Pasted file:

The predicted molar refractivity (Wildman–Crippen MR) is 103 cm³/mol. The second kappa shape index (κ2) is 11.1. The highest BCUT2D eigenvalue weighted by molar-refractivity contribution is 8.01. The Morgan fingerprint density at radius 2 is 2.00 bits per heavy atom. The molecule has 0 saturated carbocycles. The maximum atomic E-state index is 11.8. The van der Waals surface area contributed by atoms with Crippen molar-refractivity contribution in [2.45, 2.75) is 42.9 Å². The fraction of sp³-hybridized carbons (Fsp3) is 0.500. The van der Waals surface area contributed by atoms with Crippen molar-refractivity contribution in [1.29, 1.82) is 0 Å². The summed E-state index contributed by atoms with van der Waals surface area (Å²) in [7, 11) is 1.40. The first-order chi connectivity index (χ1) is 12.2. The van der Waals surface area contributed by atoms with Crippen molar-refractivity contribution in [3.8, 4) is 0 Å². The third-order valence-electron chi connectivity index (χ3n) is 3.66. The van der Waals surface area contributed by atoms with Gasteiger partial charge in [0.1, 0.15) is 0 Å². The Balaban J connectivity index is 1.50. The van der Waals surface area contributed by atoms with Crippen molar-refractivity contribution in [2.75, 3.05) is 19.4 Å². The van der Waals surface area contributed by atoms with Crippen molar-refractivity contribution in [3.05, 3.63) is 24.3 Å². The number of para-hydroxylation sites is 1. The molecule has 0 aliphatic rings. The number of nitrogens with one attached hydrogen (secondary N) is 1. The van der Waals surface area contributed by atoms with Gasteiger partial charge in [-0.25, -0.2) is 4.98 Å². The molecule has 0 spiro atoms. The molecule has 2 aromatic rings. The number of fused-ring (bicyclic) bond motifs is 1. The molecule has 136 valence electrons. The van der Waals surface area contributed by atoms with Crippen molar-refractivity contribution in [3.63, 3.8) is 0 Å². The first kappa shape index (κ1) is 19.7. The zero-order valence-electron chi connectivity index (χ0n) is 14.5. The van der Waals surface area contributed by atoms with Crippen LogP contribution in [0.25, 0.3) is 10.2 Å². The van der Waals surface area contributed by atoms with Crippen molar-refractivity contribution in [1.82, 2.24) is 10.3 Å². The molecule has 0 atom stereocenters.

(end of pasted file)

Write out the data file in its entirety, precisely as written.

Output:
The predicted molar refractivity (Wildman–Crippen MR) is 103 cm³/mol. The second kappa shape index (κ2) is 11.1. The highest BCUT2D eigenvalue weighted by molar-refractivity contribution is 8.01. The Morgan fingerprint density at radius 2 is 2.00 bits per heavy atom. The molecule has 0 saturated carbocycles. The maximum atomic E-state index is 11.8. The van der Waals surface area contributed by atoms with Crippen molar-refractivity contribution in [2.45, 2.75) is 42.9 Å². The fraction of sp³-hybridized carbons (Fsp3) is 0.500. The van der Waals surface area contributed by atoms with Crippen molar-refractivity contribution in [1.29, 1.82) is 0 Å². The summed E-state index contributed by atoms with van der Waals surface area (Å²) in [7, 11) is 1.40. The first-order chi connectivity index (χ1) is 12.2. The van der Waals surface area contributed by atoms with Crippen molar-refractivity contribution in [3.8, 4) is 0 Å². The third-order valence-electron chi connectivity index (χ3n) is 3.66. The van der Waals surface area contributed by atoms with Gasteiger partial charge in [0.1, 0.15) is 0 Å². The Balaban J connectivity index is 1.50. The van der Waals surface area contributed by atoms with Crippen molar-refractivity contribution in [2.75, 3.05) is 19.4 Å². The van der Waals surface area contributed by atoms with Crippen molar-refractivity contribution in [3.05, 3.63) is 24.3 Å². The number of para-hydroxylation sites is 1. The molecule has 0 aliphatic rings. The number of nitrogens with one attached hydrogen (secondary N) is 1. The van der Waals surface area contributed by atoms with Gasteiger partial charge in [-0.25, -0.2) is 4.98 Å². The molecule has 0 spiro atoms. The molecule has 2 aromatic rings. The number of fused-ring (bicyclic) bond motifs is 1. The molecule has 136 valence electrons. The van der Waals surface area contributed by atoms with Crippen molar-refractivity contribution in [3.63, 3.8) is 0 Å². The first kappa shape index (κ1) is 19.7. The zero-order valence-electron chi connectivity index (χ0n) is 14.5. The van der Waals surface area contributed by atoms with Crippen LogP contribution in [0.25, 0.3) is 10.2 Å². The van der Waals surface area contributed by atoms with Crippen molar-refractivity contribution in [1.82, 2.24) is 10.3 Å². The molecule has 0 atom stereocenters.